As of Thursday, May 2, 2019
Levi Strauss & Co., the 145-year-old blue jeans maker in San Francisco, is headed to the stock market to raise between $600 million and $800 million with an IPO next year.
The initial public offering to sell stock in the company is expected to take place in the first quarter of 2019, according to news reports from CNBC.
The IPO is being underwritten by Goldman Sachs and JP Morgan Chase.
A spokeswoman for Levi Strauss said the company does not comment on marketplace rumors or speculation.
This is not the company’s first trip to the stock market. In 1971, the company became a publicly traded entity, raising $50 million by selling stock. Three years later it moved its headquarters to towering commercial buildings at the Embarcadero Center in San Francisco.
But after years of having its stock traded, Levi Strauss returned to the private sector in 1985 by completing one of the largest leveraged buyouts of the time, which was valued at $1.1 billion.
For fiscal 2017, Levi’s revenues were $4.9 billion with $281 million in net income. The company employs 13,800 people around the world, including 6,700 in the Americas, 4,000 in Europe and 3,100 in Asia.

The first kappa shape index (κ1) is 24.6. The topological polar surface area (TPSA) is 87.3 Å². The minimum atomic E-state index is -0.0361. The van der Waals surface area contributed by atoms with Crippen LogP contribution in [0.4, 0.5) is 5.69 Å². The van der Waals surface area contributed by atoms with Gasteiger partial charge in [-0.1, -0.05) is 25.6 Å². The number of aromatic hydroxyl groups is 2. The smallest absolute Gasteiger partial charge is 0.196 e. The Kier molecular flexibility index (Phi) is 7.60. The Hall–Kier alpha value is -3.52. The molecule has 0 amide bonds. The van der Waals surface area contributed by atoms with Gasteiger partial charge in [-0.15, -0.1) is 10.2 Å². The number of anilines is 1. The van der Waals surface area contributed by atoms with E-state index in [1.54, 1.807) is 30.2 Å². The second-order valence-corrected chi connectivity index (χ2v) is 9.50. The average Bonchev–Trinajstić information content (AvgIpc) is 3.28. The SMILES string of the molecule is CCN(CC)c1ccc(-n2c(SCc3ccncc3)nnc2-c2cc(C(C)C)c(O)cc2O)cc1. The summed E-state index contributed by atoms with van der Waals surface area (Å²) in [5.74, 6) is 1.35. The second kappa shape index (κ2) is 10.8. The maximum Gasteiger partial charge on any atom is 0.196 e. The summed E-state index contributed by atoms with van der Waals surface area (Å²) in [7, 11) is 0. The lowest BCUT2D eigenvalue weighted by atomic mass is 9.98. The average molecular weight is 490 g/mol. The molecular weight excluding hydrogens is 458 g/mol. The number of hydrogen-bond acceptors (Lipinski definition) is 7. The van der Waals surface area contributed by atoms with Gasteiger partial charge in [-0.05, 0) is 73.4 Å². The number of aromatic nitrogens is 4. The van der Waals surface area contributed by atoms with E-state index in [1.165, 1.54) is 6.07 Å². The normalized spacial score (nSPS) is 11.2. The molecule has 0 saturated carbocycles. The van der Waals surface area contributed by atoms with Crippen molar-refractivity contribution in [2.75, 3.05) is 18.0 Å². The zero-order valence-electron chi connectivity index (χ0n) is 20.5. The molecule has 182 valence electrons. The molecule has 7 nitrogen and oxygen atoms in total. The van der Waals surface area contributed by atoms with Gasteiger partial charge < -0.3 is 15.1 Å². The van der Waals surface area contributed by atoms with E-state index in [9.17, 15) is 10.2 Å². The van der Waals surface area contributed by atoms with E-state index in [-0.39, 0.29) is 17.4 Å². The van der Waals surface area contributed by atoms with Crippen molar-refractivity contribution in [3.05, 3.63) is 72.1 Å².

The company was founded in 1873 by Levi Strauss, a German immigrant who first came to San Francisco in 1853 to run a West Coast outpost of his family’s wholesale dry goods business.
Over the years, grew to one of the largest blue jeans companies in the United States. In 1986 it introduced a khaki-pant label known as Dockers and later expanded its bargain-priced labels with brands such as Signature by Levi Strauss & Co. and Denizen brands.
Chip Bergh, the company’s chief executive officer, came on board in 2011 after working for 20 years at Procter & Gamble and has guided the company to profitability.